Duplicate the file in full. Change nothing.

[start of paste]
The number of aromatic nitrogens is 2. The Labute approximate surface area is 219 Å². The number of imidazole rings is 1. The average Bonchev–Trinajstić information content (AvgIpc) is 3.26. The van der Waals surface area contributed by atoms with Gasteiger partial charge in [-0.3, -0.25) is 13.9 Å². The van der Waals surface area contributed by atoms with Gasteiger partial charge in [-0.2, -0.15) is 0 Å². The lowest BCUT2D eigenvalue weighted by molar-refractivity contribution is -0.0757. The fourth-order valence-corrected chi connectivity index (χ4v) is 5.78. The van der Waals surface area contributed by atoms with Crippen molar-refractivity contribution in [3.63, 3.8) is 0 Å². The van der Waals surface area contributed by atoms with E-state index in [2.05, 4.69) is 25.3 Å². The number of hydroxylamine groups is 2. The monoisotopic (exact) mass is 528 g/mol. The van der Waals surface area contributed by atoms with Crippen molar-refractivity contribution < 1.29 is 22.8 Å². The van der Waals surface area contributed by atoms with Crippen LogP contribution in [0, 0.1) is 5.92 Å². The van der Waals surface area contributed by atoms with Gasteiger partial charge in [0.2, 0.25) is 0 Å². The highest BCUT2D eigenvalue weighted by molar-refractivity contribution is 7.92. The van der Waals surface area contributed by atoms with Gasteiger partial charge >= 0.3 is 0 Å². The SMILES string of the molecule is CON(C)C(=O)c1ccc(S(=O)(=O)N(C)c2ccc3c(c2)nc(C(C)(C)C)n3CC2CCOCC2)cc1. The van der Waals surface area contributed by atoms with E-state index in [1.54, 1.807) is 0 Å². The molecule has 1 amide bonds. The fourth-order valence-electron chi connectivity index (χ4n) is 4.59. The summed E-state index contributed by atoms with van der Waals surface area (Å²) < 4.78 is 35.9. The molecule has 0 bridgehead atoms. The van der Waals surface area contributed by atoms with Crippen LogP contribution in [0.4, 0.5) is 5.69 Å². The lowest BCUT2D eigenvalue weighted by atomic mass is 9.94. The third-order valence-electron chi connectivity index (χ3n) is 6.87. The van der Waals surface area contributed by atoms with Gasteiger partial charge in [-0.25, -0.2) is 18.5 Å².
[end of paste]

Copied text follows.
The number of aromatic nitrogens is 2. The Labute approximate surface area is 219 Å². The number of imidazole rings is 1. The average Bonchev–Trinajstić information content (AvgIpc) is 3.26. The van der Waals surface area contributed by atoms with Gasteiger partial charge in [-0.3, -0.25) is 13.9 Å². The van der Waals surface area contributed by atoms with Gasteiger partial charge in [-0.2, -0.15) is 0 Å². The lowest BCUT2D eigenvalue weighted by molar-refractivity contribution is -0.0757. The fourth-order valence-corrected chi connectivity index (χ4v) is 5.78. The van der Waals surface area contributed by atoms with Crippen molar-refractivity contribution in [3.63, 3.8) is 0 Å². The van der Waals surface area contributed by atoms with E-state index in [2.05, 4.69) is 25.3 Å². The number of hydroxylamine groups is 2. The monoisotopic (exact) mass is 528 g/mol. The van der Waals surface area contributed by atoms with Crippen molar-refractivity contribution < 1.29 is 22.8 Å². The van der Waals surface area contributed by atoms with Crippen LogP contribution in [0, 0.1) is 5.92 Å². The van der Waals surface area contributed by atoms with Gasteiger partial charge in [0.2, 0.25) is 0 Å². The highest BCUT2D eigenvalue weighted by molar-refractivity contribution is 7.92. The van der Waals surface area contributed by atoms with Gasteiger partial charge >= 0.3 is 0 Å². The SMILES string of the molecule is CON(C)C(=O)c1ccc(S(=O)(=O)N(C)c2ccc3c(c2)nc(C(C)(C)C)n3CC2CCOCC2)cc1. The van der Waals surface area contributed by atoms with E-state index in [1.54, 1.807) is 0 Å². The molecule has 1 amide bonds. The fourth-order valence-electron chi connectivity index (χ4n) is 4.59. The summed E-state index contributed by atoms with van der Waals surface area (Å²) < 4.78 is 35.9. The molecule has 0 bridgehead atoms. The van der Waals surface area contributed by atoms with Crippen LogP contribution in [0.4, 0.5) is 5.69 Å². The lowest BCUT2D eigenvalue weighted by atomic mass is 9.94. The third-order valence-electron chi connectivity index (χ3n) is 6.87. The van der Waals surface area contributed by atoms with Gasteiger partial charge in [-0.25, -0.2) is 18.5 Å².